This project has always been close to my heart, for I was privileged to take Dr. de Purucker’s dictation on all Glossary material from 1935 to 1942. In the 1980s an editorial team composed of A. Studley Hart, Sarah Belle Dougherty, Elsa-Brita Titchenell, and myself began a careful review of the Glossary. While it was possible to make editorial changes to modernize the text, improve the style, and remove obviously dated material, much work remains to be done: the extraordinary advances that have revolutionized our thinking in every branch of learning since Dr. de Purucker’s death in September 1942 — in the proliferating scientific disciplines, in psychology and parapsychology, in Tibetan and Egyptian language studies and Gnosticism, for example — make it imperative that the content of the manuscript be updated. Furthermore, several important theosophical books — including several books by G. de Purucker and H. P. Blavatsky’s Collected Writings in 14 volumes — have been published since the glossary was originally written, containing terms that need to be reviewed for inclusion.

Much of the material, however, is of value in its present edited form, particularly that dealing with theosophical and philosophical concepts. To make this resource available to the public, Theosophical University Press is issuing the Encyclopedic Theosophical Glossary online as a work in progress: editorial and scholarly review of the Glossary will proceed, and changes will continue to be made. We hope that those using it will send in to the Editorial Committee any errors of fact or typography that they find in this online edition. Readers’ comments and suggestions are also welcome.

We believe this glossary will prove an effective and convenient reference for students of theosophical literature, and that its value will continue to grow as specific areas are enriched by the findings of modern scholarship.

Grace F. Knoche
January 15, 1999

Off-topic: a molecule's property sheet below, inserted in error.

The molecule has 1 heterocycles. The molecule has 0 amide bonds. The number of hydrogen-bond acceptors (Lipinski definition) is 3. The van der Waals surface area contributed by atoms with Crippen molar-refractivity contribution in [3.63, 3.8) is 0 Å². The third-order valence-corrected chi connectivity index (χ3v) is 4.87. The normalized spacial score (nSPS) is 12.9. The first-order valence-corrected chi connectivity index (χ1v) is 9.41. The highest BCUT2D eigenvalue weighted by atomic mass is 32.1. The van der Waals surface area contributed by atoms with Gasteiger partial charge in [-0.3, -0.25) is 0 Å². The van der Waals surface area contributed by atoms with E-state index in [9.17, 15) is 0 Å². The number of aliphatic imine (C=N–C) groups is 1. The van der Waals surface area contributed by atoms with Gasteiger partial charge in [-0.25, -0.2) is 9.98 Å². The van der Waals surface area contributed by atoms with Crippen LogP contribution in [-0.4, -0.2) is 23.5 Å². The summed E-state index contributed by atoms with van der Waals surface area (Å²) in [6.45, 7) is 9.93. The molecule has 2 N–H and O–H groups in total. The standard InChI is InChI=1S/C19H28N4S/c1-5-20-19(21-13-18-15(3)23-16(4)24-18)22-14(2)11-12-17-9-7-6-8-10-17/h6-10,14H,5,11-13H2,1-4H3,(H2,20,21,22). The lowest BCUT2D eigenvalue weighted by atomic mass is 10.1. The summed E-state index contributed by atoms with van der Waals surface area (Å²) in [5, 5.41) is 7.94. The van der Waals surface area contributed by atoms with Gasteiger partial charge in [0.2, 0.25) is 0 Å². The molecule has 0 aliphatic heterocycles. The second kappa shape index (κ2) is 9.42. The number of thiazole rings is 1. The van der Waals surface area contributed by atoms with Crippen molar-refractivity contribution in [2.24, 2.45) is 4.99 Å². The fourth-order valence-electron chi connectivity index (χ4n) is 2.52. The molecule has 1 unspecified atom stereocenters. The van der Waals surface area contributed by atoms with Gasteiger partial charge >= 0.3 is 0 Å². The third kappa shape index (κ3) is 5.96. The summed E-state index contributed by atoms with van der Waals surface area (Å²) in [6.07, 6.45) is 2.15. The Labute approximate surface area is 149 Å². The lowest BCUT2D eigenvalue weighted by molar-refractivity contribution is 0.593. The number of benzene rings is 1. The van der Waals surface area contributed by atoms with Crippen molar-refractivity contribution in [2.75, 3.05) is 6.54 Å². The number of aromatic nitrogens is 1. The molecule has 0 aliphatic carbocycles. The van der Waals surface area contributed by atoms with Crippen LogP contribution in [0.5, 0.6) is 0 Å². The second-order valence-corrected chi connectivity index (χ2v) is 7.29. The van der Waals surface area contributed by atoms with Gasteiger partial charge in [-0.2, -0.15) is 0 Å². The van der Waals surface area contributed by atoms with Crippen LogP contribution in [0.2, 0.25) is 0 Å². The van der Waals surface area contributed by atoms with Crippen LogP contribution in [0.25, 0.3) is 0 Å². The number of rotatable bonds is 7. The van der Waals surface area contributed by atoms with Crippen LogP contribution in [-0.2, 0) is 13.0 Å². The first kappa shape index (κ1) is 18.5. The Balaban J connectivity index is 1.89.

Pasadena, California


BCW - H. P. Blavatsky: Collected Writings

BG - Bhagavad-Gita

BP - Bhagavata Purana

cf - confer

ChU - Chandogya Upanishad

Dial, Dialogues - The Dialogues of G. de Purucker, ed. A. L. Conger

Echoes - Echoes of the Orient, by William Q. Judge (comp. Dara Eklund)

ET - The Esoteric Tradition, by G. de Purucker

FSO - Fountain-Source of Occultism, by G. de Purucker

Fund - Fundamentals of the Esoteric Philosophy, by G. de Purucker

IU - Isis Unveiled, by H. P. Blavatsky

MB - Mahabharata

MIE - Man in Evolution, by G. de Purucker

ML - The Mahatma Letters to A. P. Sinnett, ed. A. Trevor Barker

MU - Mundaka Upanishad

M-Wms Dict - Sanskrit-English Dictionary, by Monier Williams

N on BG - Notes on the Bhagavad Gita, by T. Subba Row

OG - Occult Glossary, by G. de Purucker

Rev - Revelations

RV - Rig Veda

SBE - Sacred Books of the East, ed. Max Müller

SD - The Secret Doctrine, by H. P. Blavatsky

SOPh - Studies in Occult Philosophy, by G. de Purucker

TBL - Transactions of the Blavatsky Lodge (Secret Doctrine Commentary), by H. P. Blavatsky

TG - Theosophical Glossary, by H. P. Blavatsky

Theos - The Theosophist (magazine)

VP - Vishnu Purana

VS - The Voice of the Silence, by H. P. Blavatsky

WG - Working Glossary, by William Q. Judge

ZA - Zend-Avesta